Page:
Myanmar Rebels Kill 7 Soldiers, Wound 20 Near China Border - News Hunter Magazine

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Tuesday, 16 December 2014

Myanmar Rebels Kill 7 Soldiers, Wound 20 Near China Border

Myanmar, also known as Burma, says ethnic rebels attacked an army
outpost near the border with China last week, killing seven soldiers
and wounding 20 others.

State-run media reports Monday say Kokang fighters surrounded the post
for two days in northern Shan State.

The Ta'ang National Liberation Army (TNLA), which is allied with the
Kokang guerrillas, says fighting in the area was still ongoing
Monday. Tar Phone Kyaw, secretary of TNLA, disputes the government
account and blames the Army for the violence.

"The area where fighting took place this week are controlled by our
groups - TNLA and Kokang, then the fighting took place because the
government troops entered the area. We didn't make any strikes against
military outposts held by government forces," said Kyaw.

Other than the state-run media reports, government and military
officials have not commented on the fighting. And casualty figures
were not known.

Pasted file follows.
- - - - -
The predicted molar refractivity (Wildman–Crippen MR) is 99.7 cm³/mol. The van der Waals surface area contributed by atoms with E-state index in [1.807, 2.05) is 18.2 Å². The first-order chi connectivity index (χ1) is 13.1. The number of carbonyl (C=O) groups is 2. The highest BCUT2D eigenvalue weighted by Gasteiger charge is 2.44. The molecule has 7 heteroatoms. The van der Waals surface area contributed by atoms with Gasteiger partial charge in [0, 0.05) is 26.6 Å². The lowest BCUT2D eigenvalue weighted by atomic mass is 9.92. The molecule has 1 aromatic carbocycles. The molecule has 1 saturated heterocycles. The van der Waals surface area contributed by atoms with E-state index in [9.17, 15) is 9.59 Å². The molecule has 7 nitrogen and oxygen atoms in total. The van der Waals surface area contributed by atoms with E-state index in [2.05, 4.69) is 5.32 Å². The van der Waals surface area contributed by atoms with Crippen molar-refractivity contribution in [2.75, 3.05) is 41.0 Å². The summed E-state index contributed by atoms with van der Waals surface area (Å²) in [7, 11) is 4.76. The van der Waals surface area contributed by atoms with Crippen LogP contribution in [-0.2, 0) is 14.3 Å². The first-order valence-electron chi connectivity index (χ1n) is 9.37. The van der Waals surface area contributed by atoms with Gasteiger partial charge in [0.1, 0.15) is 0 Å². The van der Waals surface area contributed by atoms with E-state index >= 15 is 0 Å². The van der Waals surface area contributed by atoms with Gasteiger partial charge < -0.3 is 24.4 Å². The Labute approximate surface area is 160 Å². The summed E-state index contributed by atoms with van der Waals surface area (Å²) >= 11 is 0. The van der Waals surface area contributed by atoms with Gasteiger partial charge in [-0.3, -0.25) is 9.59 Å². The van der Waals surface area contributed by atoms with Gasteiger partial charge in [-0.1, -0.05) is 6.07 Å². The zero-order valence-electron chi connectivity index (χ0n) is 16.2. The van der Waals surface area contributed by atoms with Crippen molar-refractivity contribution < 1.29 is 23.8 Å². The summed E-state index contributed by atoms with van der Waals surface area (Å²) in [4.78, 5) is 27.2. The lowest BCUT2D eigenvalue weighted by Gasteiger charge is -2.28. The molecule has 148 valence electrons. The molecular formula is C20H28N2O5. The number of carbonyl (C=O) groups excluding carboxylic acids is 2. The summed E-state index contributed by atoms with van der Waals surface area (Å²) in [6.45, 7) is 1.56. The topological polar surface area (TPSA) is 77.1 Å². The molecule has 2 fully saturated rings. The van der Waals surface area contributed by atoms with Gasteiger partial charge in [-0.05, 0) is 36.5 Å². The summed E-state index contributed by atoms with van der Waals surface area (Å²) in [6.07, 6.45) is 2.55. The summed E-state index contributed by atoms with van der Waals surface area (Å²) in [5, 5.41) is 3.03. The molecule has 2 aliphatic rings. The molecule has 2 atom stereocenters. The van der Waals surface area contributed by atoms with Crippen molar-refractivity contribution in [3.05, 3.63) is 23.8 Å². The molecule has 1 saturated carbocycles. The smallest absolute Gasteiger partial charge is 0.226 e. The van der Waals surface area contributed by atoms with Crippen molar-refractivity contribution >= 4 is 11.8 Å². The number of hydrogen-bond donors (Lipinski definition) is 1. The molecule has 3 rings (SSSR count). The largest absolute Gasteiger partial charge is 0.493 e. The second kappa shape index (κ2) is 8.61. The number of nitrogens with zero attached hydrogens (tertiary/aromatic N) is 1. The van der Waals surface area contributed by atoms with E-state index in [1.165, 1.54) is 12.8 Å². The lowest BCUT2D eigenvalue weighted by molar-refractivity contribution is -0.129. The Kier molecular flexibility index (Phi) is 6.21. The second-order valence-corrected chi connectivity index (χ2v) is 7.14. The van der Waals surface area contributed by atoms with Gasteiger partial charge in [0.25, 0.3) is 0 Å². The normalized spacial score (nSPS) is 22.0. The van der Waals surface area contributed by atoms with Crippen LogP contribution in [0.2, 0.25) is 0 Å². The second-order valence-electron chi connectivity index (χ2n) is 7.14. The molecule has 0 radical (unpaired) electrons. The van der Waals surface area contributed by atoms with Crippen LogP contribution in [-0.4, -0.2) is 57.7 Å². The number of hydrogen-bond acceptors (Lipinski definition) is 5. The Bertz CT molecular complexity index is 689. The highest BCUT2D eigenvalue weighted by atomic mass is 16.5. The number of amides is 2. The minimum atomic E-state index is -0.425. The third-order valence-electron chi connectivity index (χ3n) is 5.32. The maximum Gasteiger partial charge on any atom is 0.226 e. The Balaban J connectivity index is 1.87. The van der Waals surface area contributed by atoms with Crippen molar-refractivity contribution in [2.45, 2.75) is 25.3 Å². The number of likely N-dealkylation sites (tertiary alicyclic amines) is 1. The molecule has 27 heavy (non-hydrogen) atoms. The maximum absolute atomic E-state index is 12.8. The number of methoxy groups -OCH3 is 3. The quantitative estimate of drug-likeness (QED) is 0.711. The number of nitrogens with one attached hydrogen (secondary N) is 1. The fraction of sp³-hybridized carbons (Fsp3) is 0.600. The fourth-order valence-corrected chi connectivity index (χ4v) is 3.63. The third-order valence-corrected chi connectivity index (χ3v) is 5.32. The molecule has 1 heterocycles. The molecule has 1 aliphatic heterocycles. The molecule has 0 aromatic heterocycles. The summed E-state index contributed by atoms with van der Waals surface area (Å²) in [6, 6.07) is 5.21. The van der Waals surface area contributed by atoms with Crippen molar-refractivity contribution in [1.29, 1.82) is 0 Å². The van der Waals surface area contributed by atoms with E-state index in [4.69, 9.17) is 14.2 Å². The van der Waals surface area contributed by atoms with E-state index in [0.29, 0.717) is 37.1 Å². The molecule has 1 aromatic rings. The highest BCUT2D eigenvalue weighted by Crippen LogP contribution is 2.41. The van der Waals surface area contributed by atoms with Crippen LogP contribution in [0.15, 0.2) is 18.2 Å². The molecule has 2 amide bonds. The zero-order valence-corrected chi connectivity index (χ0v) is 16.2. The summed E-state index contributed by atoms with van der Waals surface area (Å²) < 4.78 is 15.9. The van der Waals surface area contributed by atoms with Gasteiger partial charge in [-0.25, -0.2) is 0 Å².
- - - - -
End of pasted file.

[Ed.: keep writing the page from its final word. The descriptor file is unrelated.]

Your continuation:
The Kokang was formerly a pro-communist fighting force that battled
the government until signing a ceasefire in 1989. Fighting resumed in
2009.

Meanwhile, the government says it has held talks in Chiang Mai,
Thailand with the Nationwide Ceasefire Coordination Team (NCCT), an
umbrella group that represents several ethnic rebel movements.

Hla Maung Shwe, a member of the government's Myanmar Peace Center,
tells VOA he is optimistic formal negotiations will resume this month.

"We discussed resuming talks at Yangon's Peace Center. They said they
can return to talks before December 25, Christmas. I think we may have
peace talks between the 20th and 25th of December at Yangon," said
Shwe.

The two sides have met several times since the NCCT was founded in
July, but there has been no progress reported.

Most of the ethnic groups in Myanmar have been fighting for decades
and have separate, temporary cease-fire agreements with the
government.



Credit: VOA News

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